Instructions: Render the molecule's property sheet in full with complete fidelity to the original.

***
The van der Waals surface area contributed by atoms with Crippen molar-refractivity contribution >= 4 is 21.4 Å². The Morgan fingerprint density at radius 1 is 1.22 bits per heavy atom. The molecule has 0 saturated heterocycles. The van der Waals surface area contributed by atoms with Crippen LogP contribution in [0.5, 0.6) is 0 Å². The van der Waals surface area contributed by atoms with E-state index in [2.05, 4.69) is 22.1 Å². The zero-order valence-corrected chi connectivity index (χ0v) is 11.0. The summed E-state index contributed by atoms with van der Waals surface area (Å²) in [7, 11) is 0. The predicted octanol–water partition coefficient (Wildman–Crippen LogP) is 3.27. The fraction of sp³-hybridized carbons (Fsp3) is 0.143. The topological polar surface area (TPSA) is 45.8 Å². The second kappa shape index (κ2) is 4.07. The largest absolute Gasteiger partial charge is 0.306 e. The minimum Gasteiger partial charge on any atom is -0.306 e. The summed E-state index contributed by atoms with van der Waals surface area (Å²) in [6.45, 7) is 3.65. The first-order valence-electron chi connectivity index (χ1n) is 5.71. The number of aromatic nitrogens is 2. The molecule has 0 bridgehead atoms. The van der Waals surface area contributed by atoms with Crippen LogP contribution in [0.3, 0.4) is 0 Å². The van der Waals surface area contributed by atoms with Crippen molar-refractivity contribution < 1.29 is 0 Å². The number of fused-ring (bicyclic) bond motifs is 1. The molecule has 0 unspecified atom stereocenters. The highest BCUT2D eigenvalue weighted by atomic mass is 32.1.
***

The van der Waals surface area contributed by atoms with Crippen molar-refractivity contribution >= 4 is 21.4 Å². The Morgan fingerprint density at radius 1 is 1.22 bits per heavy atom. The molecule has 0 saturated heterocycles. The van der Waals surface area contributed by atoms with Crippen LogP contribution in [0.5, 0.6) is 0 Å². The van der Waals surface area contributed by atoms with E-state index in [2.05, 4.69) is 22.1 Å². The zero-order valence-corrected chi connectivity index (χ0v) is 11.0. The summed E-state index contributed by atoms with van der Waals surface area (Å²) in [7, 11) is 0. The predicted octanol–water partition coefficient (Wildman–Crippen LogP) is 3.27. The fraction of sp³-hybridized carbons (Fsp3) is 0.143. The topological polar surface area (TPSA) is 45.8 Å². The second kappa shape index (κ2) is 4.07. The largest absolute Gasteiger partial charge is 0.306 e. The minimum Gasteiger partial charge on any atom is -0.306 e. The summed E-state index contributed by atoms with van der Waals surface area (Å²) in [6.45, 7) is 3.65. The first-order valence-electron chi connectivity index (χ1n) is 5.71. The number of aromatic nitrogens is 2. The molecule has 0 bridgehead atoms. The van der Waals surface area contributed by atoms with Crippen LogP contribution in [0.3, 0.4) is 0 Å². The van der Waals surface area contributed by atoms with Crippen molar-refractivity contribution < 1.29 is 0 Å². The number of fused-ring (bicyclic) bond motifs is 1. The molecule has 0 unspecified atom stereocenters. The highest BCUT2D eigenvalue weighted by atomic mass is 32.1.